Last night, I attended a graduate class at Boston College. We discussed King Lear, particularly in light of textual materiality and performance history. I woke up this morning to find out from the New York Times about a very special performance of King Lear:
In the Zaatari refugee camp in Jordan, one hundred displaced Syrian children put on Shakespeare at the direction of Nawar Bubul, a 40 year old Syrian actor (click here to check him out in a link provided by the NYTs). These refugees all face an uncertain future, and, as Ben Hubbard put it, for many of the children “it was their first brush with Shakespeare, although they were already deeply acquainted with tragedy” (check out the article here).
It is the first of April, the first day of National Poetry Month, and I find this bit of news noteworthy and relevant for a few reasons. Much like poetry, it is easy to see this story as a glimmer of “the brighter side” of things, something to help us make political reality palatable, something to dwell briefly on before moving on and allowing grim (foreign) reality to sink back into obscurity. But, like good poetry, this Syrian Lear isn’t a Band-Aid. It isn’t a balm. It isn’t a sound-bite. It is a reminder, a painful one, and not just of the crisis in Syria and the suffering of its innocent victims.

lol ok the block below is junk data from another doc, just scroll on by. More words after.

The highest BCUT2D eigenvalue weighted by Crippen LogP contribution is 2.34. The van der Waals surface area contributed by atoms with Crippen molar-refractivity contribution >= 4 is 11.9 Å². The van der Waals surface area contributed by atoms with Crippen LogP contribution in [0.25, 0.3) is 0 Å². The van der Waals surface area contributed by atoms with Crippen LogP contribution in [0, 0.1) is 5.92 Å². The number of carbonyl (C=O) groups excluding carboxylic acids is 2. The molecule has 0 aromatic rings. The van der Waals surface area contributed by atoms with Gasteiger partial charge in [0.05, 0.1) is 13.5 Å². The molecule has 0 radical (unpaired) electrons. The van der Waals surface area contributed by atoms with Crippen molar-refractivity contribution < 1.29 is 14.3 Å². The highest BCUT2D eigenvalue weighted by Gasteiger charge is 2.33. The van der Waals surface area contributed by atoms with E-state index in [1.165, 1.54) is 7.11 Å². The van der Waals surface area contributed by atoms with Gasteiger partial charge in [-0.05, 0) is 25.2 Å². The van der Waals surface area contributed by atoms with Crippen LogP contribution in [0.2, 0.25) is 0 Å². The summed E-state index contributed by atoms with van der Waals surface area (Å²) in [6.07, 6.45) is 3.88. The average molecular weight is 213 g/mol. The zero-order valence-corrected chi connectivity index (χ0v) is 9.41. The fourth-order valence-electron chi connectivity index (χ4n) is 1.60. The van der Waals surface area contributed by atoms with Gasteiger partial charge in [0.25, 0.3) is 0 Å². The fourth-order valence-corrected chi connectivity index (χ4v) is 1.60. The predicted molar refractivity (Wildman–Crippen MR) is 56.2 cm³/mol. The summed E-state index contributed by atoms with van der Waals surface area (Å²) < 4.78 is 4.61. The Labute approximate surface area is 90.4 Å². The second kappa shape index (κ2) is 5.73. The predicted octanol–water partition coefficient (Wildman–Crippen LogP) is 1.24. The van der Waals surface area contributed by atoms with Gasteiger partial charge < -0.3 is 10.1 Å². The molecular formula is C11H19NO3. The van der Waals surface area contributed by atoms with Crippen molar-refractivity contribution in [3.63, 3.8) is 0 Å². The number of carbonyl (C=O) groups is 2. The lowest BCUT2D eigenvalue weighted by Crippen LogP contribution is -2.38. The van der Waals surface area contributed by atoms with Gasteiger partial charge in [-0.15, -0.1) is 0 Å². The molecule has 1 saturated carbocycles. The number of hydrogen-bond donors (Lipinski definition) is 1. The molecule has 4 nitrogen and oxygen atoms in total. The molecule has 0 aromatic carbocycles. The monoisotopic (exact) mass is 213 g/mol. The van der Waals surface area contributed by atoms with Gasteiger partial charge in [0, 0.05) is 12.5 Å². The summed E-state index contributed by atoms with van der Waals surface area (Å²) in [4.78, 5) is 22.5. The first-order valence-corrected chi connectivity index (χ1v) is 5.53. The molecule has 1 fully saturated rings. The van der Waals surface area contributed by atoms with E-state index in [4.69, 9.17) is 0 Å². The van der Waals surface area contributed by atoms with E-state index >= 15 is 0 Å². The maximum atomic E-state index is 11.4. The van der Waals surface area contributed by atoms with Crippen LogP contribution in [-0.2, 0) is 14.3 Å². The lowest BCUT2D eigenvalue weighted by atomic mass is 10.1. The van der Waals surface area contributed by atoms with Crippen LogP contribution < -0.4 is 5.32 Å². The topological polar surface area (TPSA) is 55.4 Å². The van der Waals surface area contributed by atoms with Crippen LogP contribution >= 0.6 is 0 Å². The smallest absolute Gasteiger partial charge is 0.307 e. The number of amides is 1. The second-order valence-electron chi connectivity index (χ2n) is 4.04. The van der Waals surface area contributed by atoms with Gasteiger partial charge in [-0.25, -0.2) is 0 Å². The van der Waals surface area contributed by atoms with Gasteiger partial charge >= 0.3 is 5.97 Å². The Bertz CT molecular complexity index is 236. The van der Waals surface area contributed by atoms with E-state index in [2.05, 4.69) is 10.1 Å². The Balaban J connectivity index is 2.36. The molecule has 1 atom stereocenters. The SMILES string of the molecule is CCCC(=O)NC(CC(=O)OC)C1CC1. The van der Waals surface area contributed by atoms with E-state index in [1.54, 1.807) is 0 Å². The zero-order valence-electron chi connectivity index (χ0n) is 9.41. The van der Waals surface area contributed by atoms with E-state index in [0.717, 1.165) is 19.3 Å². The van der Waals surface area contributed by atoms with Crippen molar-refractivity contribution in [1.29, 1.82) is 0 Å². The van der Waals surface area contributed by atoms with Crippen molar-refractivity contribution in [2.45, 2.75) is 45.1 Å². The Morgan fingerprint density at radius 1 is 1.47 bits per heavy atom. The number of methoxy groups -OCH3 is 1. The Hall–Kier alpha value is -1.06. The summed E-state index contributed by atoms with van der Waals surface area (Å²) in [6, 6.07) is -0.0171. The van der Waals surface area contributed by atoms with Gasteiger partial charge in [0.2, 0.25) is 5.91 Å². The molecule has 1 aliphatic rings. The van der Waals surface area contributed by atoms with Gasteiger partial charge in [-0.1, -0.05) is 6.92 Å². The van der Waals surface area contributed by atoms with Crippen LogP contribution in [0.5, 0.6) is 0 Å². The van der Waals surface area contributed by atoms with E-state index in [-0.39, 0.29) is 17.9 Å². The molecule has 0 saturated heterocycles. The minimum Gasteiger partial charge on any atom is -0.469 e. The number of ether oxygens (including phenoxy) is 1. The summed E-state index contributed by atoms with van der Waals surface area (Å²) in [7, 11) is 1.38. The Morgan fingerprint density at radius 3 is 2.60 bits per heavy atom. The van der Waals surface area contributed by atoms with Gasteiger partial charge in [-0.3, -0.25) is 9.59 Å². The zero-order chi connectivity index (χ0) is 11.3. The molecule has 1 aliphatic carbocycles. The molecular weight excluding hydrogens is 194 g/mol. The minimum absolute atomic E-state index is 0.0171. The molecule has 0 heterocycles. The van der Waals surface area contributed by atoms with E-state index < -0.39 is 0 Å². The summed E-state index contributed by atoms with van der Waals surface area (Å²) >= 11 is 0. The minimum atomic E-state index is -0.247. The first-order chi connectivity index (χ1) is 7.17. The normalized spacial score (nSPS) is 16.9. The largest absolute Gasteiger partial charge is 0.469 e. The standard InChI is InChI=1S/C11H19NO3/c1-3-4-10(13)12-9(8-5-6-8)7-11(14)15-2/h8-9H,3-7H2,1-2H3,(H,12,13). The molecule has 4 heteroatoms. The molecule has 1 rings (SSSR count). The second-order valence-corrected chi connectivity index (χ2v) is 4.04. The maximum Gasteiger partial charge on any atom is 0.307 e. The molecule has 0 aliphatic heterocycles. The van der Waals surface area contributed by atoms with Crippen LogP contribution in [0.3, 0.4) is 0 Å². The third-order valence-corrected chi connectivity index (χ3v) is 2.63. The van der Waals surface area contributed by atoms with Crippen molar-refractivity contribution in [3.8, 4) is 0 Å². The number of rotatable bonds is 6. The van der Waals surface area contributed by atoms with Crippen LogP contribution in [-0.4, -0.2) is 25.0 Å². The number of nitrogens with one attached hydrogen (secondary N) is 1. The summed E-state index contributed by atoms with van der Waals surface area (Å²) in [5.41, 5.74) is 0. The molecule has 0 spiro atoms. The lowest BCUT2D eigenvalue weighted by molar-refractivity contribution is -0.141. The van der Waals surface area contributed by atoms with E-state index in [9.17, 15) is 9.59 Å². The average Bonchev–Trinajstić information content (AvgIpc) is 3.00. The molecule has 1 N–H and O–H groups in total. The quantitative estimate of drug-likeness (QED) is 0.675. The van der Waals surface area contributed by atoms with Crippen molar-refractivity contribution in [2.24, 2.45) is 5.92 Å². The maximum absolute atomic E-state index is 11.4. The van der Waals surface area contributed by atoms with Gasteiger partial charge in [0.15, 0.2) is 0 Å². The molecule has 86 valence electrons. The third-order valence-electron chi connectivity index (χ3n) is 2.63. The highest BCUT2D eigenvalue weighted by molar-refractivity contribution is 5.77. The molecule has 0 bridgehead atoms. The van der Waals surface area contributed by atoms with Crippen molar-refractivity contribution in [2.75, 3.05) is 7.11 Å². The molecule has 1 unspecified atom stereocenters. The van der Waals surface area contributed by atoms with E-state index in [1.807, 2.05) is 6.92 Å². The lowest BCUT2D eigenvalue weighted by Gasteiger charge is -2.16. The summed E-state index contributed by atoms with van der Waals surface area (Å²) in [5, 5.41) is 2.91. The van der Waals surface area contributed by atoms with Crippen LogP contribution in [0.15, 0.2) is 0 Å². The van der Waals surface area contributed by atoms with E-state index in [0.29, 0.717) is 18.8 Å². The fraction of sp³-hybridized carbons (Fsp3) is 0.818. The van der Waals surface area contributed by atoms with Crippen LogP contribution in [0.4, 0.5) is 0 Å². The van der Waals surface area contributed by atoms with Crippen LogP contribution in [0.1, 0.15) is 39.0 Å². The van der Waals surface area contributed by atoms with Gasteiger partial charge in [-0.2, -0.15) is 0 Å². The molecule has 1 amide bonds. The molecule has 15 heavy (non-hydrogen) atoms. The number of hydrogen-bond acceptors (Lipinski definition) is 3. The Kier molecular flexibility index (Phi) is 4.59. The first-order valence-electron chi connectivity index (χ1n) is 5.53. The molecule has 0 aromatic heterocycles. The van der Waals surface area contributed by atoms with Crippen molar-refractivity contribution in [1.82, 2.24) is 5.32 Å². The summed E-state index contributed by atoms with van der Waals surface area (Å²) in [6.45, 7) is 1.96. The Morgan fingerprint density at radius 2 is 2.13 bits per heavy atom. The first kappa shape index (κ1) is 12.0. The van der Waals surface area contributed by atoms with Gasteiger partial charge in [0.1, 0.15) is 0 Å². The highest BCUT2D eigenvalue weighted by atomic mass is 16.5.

Poetic drama can serve as a reminder that (sometimes) we can transcend our circumstances, can come to terms with our suffering and that of others. But it doesn’t fix anything. The only way to fix anything is to take action, and that can only happen when we look it square in the eye. Good art can only take you halfway on that path.
The first poem I will post will be from the Bard himself. Normally I am not a huge fan of Shakespeare’s poetry (I find the 30-plus plays more than enough). But here is his Sonnet 30, a musing on the ephemerality of life, on regret, on mourning, and, ultimately, on comfort derived from remembrance. The link to the poem can be found here.
When to the sessions of sweet silent thought
I summon up remembrance of things past,
I sigh the lack of many a thing I sought,
And with old woes new wail my dear time’s waste:
Then can I drown an eye, unused to flow,
For precious friends hid in death’s dateless night,
And weep afresh love’s long since cancelled woe,
And moan the expense of many a vanished sight:
Then can I grieve at grievances foregone,
And heavily from woe to woe tell o’er
The sad account of fore-bemoaned moan,
Which I new pay as if not paid before.
But if the while I think on thee, dear friend,
All losses are restor’d and sorrows end.